DAVID HUTSON: MEMORY & DESIRE, A PERSONAL EXPLORATION OF NEON ART PAST AND PRESENT
2018 KRANZBERG EXHIBITION SERIES
The Aronson Fine Arts Center will be closed on Saturday, November 10 for a private event. The Center will reopen on Sunday, November 11.
September 27, 2018–
January 13, 2019
Curator of Exhibitions
September 27, 2018
Recognizing its cross-over appeal, Laumeier Sculpture Park’s 2018 Kranzberg series David Hutson, Memory & Desire: A Personal Exploration of Neon Art, Past and Present showcases a large-scale outdoor neon sculpture paired with Hutson’s extensive collection of reclaimed and restored vintage neon signs, alongside, and in conversation with, a diverse grouping of sculptures from his current body of work.
Known locally for his neon sign conservation efforts, this exhibition sets the stage for Hutson to communicate his philosophy of this exclusive medium mixing rare earth gasses and fragile glass. “Neon has a kinetic feel, a seductive allure,” and according to Hutson, a South St. Louis native, influenced by his commercial artist father, neon is grounded in place and history. Hutson developed a fascination with neon at an early age: “As a teenager I began scouring the nooks and crannies of my home city for neon relics of a bygone era.” Part of that collection was seen at Laumeier in 1984 in the exhibition Neon 1-2-3 when he was just 17. Since then, his budding fascination became a vocation, with an expanded collection and countless hours devoted to the painstaking fabrication process, he deepened his bond to neon, testing both concepts and technique.
For Hutson, the words “memory” and “desire” resonate deeply within the work and have become the catalyst for the concepts forming the exhibition. “For so many people, vintage neon signs evoke strong feelings of nostalgia. It rekindles fond memories of childhood; an apparently ‘simpler’ or less complex life,” notes Hutson.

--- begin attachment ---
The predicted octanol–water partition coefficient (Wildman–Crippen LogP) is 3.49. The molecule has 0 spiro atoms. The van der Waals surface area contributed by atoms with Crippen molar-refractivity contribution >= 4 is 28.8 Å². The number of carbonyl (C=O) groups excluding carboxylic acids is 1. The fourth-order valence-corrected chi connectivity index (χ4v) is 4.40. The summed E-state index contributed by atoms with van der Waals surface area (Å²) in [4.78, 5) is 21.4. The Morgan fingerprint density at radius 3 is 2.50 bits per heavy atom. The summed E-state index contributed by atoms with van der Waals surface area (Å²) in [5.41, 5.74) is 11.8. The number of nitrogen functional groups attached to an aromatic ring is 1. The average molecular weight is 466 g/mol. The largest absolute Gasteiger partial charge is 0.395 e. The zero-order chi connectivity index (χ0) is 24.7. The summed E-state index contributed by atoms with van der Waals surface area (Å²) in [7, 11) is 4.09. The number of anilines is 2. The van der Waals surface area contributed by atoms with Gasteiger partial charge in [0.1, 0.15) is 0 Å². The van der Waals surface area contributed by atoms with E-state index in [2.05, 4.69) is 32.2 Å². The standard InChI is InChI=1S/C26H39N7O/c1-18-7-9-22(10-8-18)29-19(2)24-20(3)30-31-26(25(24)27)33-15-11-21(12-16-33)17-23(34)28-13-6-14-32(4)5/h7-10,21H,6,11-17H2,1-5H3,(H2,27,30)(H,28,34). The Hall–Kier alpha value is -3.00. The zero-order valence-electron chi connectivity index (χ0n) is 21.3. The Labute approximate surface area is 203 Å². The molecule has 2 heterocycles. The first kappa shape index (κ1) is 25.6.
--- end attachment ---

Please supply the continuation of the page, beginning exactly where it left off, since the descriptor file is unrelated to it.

The exhibition’s mixture of original work by Hutson and restored vintage signs is staged in a way to activate imaginations through this retro, yet timeless medium of bendy gas. Hutson’s collection represents a flickering portrait of bygone days and defunct businesses in our region, but their reinstallation here provides a gleaming hope for the future.
Hutson is an oddity in his choice of material as he continues to make new work that expresses neon’s power. Exhibiting this work in parallel to reclaimed lighting highlights Hutson’s desire to showcase the evolution, continued relevance and impact of neon art.
-Dana Turkovic, Curator
The Aronson Fine Arts Center is open from 10 a.m.–4 p.m. daily unless otherwise noted for meetings and events. Please see our homepage www.laumeier.org for updates.
SUPPORT FOR THE EXHIBITION
This series is generously supported by Nancy and Ken Kranzberg. Laumeier Sculpture Park operates in partnership with St. Louis County Parks; projects and programs are supported by the Mark Twain Laumeier Endowment Fund, the Regional Arts Commission, the University of Missouri-St. Louis, Missouri Arts Council and the Arts and Education Council of St. Louis.
David Hutson is a neon artist with a specialization in theater production. He has exhibited his artwork nationally and is a consultant for internationally renowned theatrical productions. Hutson lectures extensively about his collection of restored vintage neon signs and serves on numerous historic preservation commissions with a focus on the care and maintenance of objects related to Historic Route 66. Hutson is a key member of the Neon Heritage Preservation Committee of the Route 66 Association of Missouri. Hutson lives in St. Louis, Missouri and owns Neon Time in St. Charles, Missouri where he creates his own work and restores neon signs.